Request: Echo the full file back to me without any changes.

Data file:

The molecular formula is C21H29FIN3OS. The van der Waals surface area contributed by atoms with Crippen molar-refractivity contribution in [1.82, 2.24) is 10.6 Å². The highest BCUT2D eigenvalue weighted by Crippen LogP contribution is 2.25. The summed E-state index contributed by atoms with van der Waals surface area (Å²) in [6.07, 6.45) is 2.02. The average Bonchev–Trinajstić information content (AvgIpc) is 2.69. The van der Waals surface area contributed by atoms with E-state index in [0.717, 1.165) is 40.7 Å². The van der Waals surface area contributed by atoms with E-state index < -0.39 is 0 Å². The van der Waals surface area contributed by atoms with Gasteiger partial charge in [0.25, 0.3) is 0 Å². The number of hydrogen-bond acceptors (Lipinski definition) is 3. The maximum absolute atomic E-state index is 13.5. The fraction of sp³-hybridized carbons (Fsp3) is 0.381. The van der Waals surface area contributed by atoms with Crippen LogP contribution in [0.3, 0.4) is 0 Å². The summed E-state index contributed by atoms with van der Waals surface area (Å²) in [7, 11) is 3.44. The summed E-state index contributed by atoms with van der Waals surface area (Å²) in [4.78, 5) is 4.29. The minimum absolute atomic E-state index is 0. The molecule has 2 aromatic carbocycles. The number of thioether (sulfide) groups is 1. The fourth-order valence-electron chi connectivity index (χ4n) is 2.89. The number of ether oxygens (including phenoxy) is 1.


The molecular formula is C21H29FIN3OS. The van der Waals surface area contributed by atoms with Crippen molar-refractivity contribution in [1.82, 2.24) is 10.6 Å². The highest BCUT2D eigenvalue weighted by Crippen LogP contribution is 2.25. The summed E-state index contributed by atoms with van der Waals surface area (Å²) in [6.07, 6.45) is 2.02. The average Bonchev–Trinajstić information content (AvgIpc) is 2.69. The van der Waals surface area contributed by atoms with E-state index in [0.717, 1.165) is 40.7 Å². The van der Waals surface area contributed by atoms with E-state index < -0.39 is 0 Å². The van der Waals surface area contributed by atoms with Gasteiger partial charge in [0.25, 0.3) is 0 Å². The number of hydrogen-bond acceptors (Lipinski definition) is 3. The maximum absolute atomic E-state index is 13.5. The fraction of sp³-hybridized carbons (Fsp3) is 0.381. The van der Waals surface area contributed by atoms with Crippen LogP contribution in [0.3, 0.4) is 0 Å². The summed E-state index contributed by atoms with van der Waals surface area (Å²) in [7, 11) is 3.44. The summed E-state index contributed by atoms with van der Waals surface area (Å²) in [4.78, 5) is 4.29. The minimum absolute atomic E-state index is 0. The molecule has 2 aromatic carbocycles. The number of thioether (sulfide) groups is 1. The fourth-order valence-electron chi connectivity index (χ4n) is 2.89. The number of ether oxygens (including phenoxy) is 1.